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What type of satire is in chapter 30 of the Adventures of Huckleberry Finn?Such as...

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ivaioi | Student, Grade 10 | eNotes Newbie

Posted November 16, 2011 at 9:36 AM via web

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What type of satire is in chapter 30 of the Adventures of Huckleberry Finn?

Such as feuding, gullibility, sentimentality and literary triteness, people's curiosity,ect....

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stolperia | (Level 1) Educator Emeritus

Posted November 16, 2011 at 11:37 AM (Answer #1)

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Satire is defined as the use of irony, sarcasm, ridicule, or the like, in exposing, denouncing, or deriding vice or folly.

Feuding doesn't necessarily fit into that definition of satire, but there is plenty of feuding in chapter 30 as the king and the duke attempt to blame each other for the fiasco that resulted in their loss of all the money they had hoped to steal. They use backhanded compliments to make fun of each others' abilities and accuse the other of ruining the plan through overacting and/or gullibility of the character being played during their attempt to be the long-lost Wilks brothers.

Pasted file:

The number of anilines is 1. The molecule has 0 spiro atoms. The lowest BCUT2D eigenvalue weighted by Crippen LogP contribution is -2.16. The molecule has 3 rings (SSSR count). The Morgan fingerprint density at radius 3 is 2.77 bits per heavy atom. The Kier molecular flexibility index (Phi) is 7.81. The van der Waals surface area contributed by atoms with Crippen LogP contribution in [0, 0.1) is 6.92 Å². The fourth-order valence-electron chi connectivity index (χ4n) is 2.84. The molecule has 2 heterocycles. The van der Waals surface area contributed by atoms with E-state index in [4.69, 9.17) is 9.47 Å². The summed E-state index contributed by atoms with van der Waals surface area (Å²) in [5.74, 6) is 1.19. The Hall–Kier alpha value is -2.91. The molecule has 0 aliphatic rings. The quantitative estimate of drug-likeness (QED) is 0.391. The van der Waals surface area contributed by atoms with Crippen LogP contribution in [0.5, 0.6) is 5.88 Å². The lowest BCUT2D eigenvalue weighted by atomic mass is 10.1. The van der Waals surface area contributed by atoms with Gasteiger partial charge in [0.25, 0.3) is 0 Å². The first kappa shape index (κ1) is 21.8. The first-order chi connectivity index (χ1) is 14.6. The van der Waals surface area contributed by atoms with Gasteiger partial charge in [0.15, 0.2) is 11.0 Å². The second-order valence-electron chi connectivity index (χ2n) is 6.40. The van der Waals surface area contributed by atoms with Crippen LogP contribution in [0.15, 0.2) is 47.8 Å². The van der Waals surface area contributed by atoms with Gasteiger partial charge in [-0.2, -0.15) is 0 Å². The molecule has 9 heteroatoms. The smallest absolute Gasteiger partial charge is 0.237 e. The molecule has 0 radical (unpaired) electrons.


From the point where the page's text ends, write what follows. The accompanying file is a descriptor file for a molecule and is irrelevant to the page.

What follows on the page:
Both use irony in trying to blame the other for the creation of the story that the "niggers" had stolen the money.

"Mf! And we reckoned the niggers stole it!" That made me squirm! Yes," says the duke, kinder slow, and deliberate, and sarcastic, "We did." After about a half a minute, the king drawls out: "Leastways - I did." The duke says, the same way: "On the contrary - I did."

By the end of the chapter, however, their arguing has been washed away in the warmth of their liquor and they are again best friends while they slept and dreamt of their next scheme.


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